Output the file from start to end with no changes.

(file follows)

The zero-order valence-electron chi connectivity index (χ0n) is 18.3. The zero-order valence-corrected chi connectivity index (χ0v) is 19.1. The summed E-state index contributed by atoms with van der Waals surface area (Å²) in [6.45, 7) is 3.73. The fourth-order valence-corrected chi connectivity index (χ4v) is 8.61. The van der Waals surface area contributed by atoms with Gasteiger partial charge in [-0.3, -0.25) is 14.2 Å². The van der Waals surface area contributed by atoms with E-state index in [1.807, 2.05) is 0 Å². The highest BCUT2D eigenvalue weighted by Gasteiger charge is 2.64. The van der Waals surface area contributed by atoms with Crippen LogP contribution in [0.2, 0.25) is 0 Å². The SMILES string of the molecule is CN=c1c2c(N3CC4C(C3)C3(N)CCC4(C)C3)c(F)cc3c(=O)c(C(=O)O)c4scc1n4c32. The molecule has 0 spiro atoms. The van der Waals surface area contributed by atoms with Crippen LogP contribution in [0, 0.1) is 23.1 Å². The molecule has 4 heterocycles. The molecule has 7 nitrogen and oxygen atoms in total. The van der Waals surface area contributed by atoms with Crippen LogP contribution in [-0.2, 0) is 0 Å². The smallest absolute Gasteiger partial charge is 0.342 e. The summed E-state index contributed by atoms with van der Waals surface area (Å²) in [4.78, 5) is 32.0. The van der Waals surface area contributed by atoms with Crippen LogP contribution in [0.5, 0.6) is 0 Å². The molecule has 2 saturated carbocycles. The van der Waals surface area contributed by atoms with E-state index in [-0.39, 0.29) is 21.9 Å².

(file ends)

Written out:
The zero-order valence-electron chi connectivity index (χ0n) is 18.3. The zero-order valence-corrected chi connectivity index (χ0v) is 19.1. The summed E-state index contributed by atoms with van der Waals surface area (Å²) in [6.45, 7) is 3.73. The fourth-order valence-corrected chi connectivity index (χ4v) is 8.61. The van der Waals surface area contributed by atoms with Gasteiger partial charge in [-0.3, -0.25) is 14.2 Å². The van der Waals surface area contributed by atoms with E-state index in [1.807, 2.05) is 0 Å². The highest BCUT2D eigenvalue weighted by Gasteiger charge is 2.64. The van der Waals surface area contributed by atoms with Crippen LogP contribution in [0.2, 0.25) is 0 Å². The SMILES string of the molecule is CN=c1c2c(N3CC4C(C3)C3(N)CCC4(C)C3)c(F)cc3c(=O)c(C(=O)O)c4scc1n4c32. The molecule has 0 spiro atoms. The van der Waals surface area contributed by atoms with Crippen LogP contribution in [0, 0.1) is 23.1 Å². The molecule has 4 heterocycles. The molecule has 7 nitrogen and oxygen atoms in total. The van der Waals surface area contributed by atoms with Crippen LogP contribution in [-0.2, 0) is 0 Å². The smallest absolute Gasteiger partial charge is 0.342 e. The summed E-state index contributed by atoms with van der Waals surface area (Å²) in [4.78, 5) is 32.0. The van der Waals surface area contributed by atoms with Crippen LogP contribution in [0.5, 0.6) is 0 Å². The molecule has 2 saturated carbocycles. The van der Waals surface area contributed by atoms with E-state index in [-0.39, 0.29) is 21.9 Å².